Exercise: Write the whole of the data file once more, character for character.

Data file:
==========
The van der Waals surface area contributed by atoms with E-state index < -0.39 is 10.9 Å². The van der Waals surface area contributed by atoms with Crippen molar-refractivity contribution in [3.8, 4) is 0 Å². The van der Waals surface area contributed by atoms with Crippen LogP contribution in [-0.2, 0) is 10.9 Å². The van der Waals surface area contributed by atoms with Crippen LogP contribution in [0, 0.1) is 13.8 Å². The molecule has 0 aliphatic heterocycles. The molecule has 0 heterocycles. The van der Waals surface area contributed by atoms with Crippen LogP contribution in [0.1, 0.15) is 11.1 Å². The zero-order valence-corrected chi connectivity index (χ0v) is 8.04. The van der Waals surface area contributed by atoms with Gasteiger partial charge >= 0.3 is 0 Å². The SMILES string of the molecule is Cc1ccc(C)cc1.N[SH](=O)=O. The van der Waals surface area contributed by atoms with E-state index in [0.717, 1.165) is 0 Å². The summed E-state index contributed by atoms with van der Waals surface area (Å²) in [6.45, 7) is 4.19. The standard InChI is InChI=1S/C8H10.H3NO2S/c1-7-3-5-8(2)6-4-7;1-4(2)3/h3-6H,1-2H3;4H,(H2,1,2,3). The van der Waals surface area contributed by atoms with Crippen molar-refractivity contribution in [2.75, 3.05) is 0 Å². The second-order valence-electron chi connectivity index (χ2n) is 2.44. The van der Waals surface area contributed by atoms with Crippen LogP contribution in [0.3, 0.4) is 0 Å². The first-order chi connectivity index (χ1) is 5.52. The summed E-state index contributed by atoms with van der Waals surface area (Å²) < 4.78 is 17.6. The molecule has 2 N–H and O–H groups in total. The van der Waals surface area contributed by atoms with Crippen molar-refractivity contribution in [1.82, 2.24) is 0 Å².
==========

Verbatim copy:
The van der Waals surface area contributed by atoms with E-state index < -0.39 is 10.9 Å². The van der Waals surface area contributed by atoms with Crippen molar-refractivity contribution in [3.8, 4) is 0 Å². The van der Waals surface area contributed by atoms with Crippen LogP contribution in [-0.2, 0) is 10.9 Å². The van der Waals surface area contributed by atoms with Crippen LogP contribution in [0, 0.1) is 13.8 Å². The molecule has 0 aliphatic heterocycles. The molecule has 0 heterocycles. The van der Waals surface area contributed by atoms with Crippen LogP contribution in [0.1, 0.15) is 11.1 Å². The zero-order valence-corrected chi connectivity index (χ0v) is 8.04. The van der Waals surface area contributed by atoms with Gasteiger partial charge >= 0.3 is 0 Å². The SMILES string of the molecule is Cc1ccc(C)cc1.N[SH](=O)=O. The van der Waals surface area contributed by atoms with E-state index in [0.717, 1.165) is 0 Å². The summed E-state index contributed by atoms with van der Waals surface area (Å²) in [6.45, 7) is 4.19. The standard InChI is InChI=1S/C8H10.H3NO2S/c1-7-3-5-8(2)6-4-7;1-4(2)3/h3-6H,1-2H3;4H,(H2,1,2,3). The van der Waals surface area contributed by atoms with Crippen molar-refractivity contribution in [2.75, 3.05) is 0 Å². The second-order valence-electron chi connectivity index (χ2n) is 2.44. The van der Waals surface area contributed by atoms with Crippen LogP contribution in [0.3, 0.4) is 0 Å². The first-order chi connectivity index (χ1) is 5.52. The summed E-state index contributed by atoms with van der Waals surface area (Å²) < 4.78 is 17.6. The molecule has 2 N–H and O–H groups in total. The van der Waals surface area contributed by atoms with Crippen molar-refractivity contribution in [1.82, 2.24) is 0 Å².